Anselm bided his time while Henry slowly discovered that he needed the approval of the church more than he had supposed. As more and more bishops and prelates were excommunicated, confidence in the efficacy of the rites – including marriage, baptism, confession, penance, and last rites - administered by a shrinking number of clerics willing to serve under Henry and in defiance of the pope, regardless of bribes and incentives – fell. These days we would say Henry’s poll numbers fell as well and even a king needs the confidence of his people. When Henry finally got around to requesting Anselm’s return so as to have a reliable envoy to the pope again, Anselm declined the invitation and hinted at his own willingness to work for not only the excommunication of more bishops but perhaps of the monarch himself. This resulted in Henry travelling to France to meet Anselm on Anselm’s terms where it was agreed that Henry would forsake investiture if clerics appointed by the pope were allowed to express at least some degree of allegiance to the government of England.
Back in office in Canterbury and enjoying peace for a time, Anselm was finally able to institute his reforms including that English clerics ceased to marry, tax-bribes/extortion of church officials was done away with, and several other matters that lessened the king’s power over the church. It took Anselm most of his life to accomplish these reforms but there was no quit in the man.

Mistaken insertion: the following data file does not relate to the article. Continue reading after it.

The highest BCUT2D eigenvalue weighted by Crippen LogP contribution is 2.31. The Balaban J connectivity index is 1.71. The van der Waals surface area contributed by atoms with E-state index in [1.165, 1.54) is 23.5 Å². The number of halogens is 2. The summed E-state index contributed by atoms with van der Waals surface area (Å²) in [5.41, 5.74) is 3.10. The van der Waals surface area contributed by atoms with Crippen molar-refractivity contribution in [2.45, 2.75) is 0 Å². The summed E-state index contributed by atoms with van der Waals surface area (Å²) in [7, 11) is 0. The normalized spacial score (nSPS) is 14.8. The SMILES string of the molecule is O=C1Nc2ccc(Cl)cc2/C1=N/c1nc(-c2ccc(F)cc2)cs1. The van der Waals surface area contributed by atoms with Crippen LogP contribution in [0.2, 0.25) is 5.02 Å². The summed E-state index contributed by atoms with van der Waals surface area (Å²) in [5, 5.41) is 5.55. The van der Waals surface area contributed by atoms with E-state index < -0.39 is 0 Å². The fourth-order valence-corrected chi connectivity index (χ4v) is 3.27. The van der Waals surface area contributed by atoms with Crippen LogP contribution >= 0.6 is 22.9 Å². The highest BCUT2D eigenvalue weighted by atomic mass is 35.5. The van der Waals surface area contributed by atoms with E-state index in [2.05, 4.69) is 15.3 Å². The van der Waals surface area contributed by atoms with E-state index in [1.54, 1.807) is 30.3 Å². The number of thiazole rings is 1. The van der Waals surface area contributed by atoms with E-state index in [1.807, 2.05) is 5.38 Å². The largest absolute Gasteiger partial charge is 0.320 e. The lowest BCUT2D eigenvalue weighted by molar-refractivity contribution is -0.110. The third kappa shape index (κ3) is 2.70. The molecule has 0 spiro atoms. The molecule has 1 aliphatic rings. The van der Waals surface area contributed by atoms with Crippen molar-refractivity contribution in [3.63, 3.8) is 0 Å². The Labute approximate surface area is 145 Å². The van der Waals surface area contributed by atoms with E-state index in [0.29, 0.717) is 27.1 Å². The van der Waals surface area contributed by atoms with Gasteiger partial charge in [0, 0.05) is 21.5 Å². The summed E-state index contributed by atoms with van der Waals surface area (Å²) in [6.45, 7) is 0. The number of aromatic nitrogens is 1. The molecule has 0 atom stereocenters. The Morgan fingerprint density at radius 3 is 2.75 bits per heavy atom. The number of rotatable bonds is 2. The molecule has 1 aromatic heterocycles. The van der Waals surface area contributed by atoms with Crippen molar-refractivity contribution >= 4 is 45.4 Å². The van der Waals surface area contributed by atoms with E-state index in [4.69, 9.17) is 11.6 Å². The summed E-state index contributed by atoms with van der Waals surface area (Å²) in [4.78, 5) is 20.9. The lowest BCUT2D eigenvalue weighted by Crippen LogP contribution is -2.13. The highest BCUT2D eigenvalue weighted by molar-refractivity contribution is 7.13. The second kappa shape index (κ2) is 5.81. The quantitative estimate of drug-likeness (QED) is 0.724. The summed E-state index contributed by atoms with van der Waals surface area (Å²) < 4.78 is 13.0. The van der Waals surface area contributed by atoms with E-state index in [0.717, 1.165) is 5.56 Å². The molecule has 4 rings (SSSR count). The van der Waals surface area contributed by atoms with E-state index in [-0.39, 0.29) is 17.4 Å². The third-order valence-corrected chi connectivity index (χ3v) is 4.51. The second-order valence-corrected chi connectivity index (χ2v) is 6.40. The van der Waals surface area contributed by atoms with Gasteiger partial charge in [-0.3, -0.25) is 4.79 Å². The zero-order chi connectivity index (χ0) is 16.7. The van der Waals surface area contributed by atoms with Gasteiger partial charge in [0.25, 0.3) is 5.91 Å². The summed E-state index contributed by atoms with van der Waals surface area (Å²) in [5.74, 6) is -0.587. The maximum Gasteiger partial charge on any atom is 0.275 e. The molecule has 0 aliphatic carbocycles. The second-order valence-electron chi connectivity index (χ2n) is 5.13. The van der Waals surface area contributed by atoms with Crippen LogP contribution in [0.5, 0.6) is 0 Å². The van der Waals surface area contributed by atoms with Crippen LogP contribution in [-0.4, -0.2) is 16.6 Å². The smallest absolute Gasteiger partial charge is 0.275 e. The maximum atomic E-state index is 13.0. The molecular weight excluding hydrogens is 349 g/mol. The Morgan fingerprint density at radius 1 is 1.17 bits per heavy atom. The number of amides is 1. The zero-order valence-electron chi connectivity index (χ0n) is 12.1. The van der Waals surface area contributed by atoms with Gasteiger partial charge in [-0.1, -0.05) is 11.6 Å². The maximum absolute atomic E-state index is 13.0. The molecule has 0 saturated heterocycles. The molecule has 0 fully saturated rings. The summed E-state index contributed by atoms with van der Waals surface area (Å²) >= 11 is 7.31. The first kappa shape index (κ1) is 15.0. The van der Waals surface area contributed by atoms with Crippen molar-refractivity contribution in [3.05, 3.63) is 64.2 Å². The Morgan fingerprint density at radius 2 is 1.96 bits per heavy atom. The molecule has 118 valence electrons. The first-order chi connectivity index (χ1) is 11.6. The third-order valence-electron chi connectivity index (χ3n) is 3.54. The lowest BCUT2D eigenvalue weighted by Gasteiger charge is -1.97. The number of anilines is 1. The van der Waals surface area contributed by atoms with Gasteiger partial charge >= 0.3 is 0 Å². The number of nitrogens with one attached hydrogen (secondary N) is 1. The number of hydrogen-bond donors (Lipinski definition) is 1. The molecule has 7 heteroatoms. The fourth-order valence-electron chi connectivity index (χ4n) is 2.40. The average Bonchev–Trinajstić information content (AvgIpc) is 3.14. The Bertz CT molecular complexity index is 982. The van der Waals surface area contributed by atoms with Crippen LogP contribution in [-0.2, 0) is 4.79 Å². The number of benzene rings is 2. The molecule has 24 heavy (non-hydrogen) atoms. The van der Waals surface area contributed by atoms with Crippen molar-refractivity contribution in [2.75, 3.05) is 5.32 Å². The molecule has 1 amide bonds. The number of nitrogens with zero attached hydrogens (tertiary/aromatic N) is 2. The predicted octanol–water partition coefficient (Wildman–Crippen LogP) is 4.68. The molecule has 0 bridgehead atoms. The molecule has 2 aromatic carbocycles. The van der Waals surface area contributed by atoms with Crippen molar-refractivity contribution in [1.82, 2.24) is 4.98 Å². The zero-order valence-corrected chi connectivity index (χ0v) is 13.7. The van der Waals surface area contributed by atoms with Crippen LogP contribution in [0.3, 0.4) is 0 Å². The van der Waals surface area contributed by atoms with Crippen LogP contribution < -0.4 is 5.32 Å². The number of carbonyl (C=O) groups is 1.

As mentioned earlier, Anselm accomplished these reforms and all the political steps necessary to broker peace between Henry and Urban without giving up his cherished studies. Anselm staked out a position that seems common sense to most of us today but which was unheard of at the time. He held that while faith necessarily precedes reason, once faith is established – reason can expand it. (it is necessary to point out that Anselm correctly separated ‘faith’ and ‘belief’ – something we too often fail to do. Anselm believed that any intelligent person could reason their way to accepting that there is a God. Faith – putting yourself in the hands of that God and trusting Him implicitly – is something else.) In other words – you can’t reason your way to faith in God but once having received faith from God you can strengthen that faith by means of reason. Reason supports faith once realized. There is no need for the faithful to fear the pursuit of knowledge and reason. This thought won Anselm the title – Father of Scholasticism and his work is the prelude to the broader work of Thomas Aquinas. Anselm is also the first to formulate the Ontological Argument. It must be noted that the Ontological Argument is based upon Aristotelian logic which often makes my head feel like there are snakes crawling around in it. But the argument still has force all these years later and those who think they have easily dismissed it (Richard Dawkins et al) generally manage to show that they never understood it in the first place.